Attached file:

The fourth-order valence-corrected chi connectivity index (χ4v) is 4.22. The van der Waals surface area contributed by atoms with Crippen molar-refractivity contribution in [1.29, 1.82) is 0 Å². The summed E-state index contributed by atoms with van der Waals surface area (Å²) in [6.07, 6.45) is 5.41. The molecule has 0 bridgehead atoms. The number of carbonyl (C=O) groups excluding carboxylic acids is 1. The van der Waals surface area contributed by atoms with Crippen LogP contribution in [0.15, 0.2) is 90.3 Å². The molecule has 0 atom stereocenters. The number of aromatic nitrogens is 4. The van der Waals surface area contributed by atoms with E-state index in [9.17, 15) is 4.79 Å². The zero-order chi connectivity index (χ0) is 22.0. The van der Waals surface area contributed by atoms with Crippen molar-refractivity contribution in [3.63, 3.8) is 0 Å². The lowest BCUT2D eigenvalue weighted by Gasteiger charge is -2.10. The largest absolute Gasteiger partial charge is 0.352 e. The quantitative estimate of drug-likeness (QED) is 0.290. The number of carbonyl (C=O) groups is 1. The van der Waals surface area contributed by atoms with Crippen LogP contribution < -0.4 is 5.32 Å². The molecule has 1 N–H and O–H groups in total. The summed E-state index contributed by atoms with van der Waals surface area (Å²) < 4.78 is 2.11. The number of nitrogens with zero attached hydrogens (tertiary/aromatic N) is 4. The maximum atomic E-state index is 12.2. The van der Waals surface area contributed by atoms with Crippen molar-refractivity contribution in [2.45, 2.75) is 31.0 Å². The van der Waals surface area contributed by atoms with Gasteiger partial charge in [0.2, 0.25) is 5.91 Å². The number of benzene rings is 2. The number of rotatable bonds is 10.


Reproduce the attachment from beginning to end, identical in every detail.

The fourth-order valence-corrected chi connectivity index (χ4v) is 4.22. The van der Waals surface area contributed by atoms with Crippen molar-refractivity contribution in [1.29, 1.82) is 0 Å². The summed E-state index contributed by atoms with van der Waals surface area (Å²) in [6.07, 6.45) is 5.41. The molecule has 0 bridgehead atoms. The number of carbonyl (C=O) groups excluding carboxylic acids is 1. The van der Waals surface area contributed by atoms with Crippen LogP contribution in [0.15, 0.2) is 90.3 Å². The molecule has 0 atom stereocenters. The number of aromatic nitrogens is 4. The van der Waals surface area contributed by atoms with E-state index in [9.17, 15) is 4.79 Å². The zero-order chi connectivity index (χ0) is 22.0. The van der Waals surface area contributed by atoms with Crippen molar-refractivity contribution in [3.63, 3.8) is 0 Å². The lowest BCUT2D eigenvalue weighted by Gasteiger charge is -2.10. The largest absolute Gasteiger partial charge is 0.352 e. The quantitative estimate of drug-likeness (QED) is 0.290. The number of carbonyl (C=O) groups is 1. The van der Waals surface area contributed by atoms with Crippen LogP contribution < -0.4 is 5.32 Å². The molecule has 1 N–H and O–H groups in total. The summed E-state index contributed by atoms with van der Waals surface area (Å²) < 4.78 is 2.11. The number of nitrogens with zero attached hydrogens (tertiary/aromatic N) is 4. The maximum atomic E-state index is 12.2. The van der Waals surface area contributed by atoms with Crippen molar-refractivity contribution in [2.45, 2.75) is 31.0 Å². The van der Waals surface area contributed by atoms with Gasteiger partial charge in [0.2, 0.25) is 5.91 Å². The number of benzene rings is 2. The number of rotatable bonds is 10.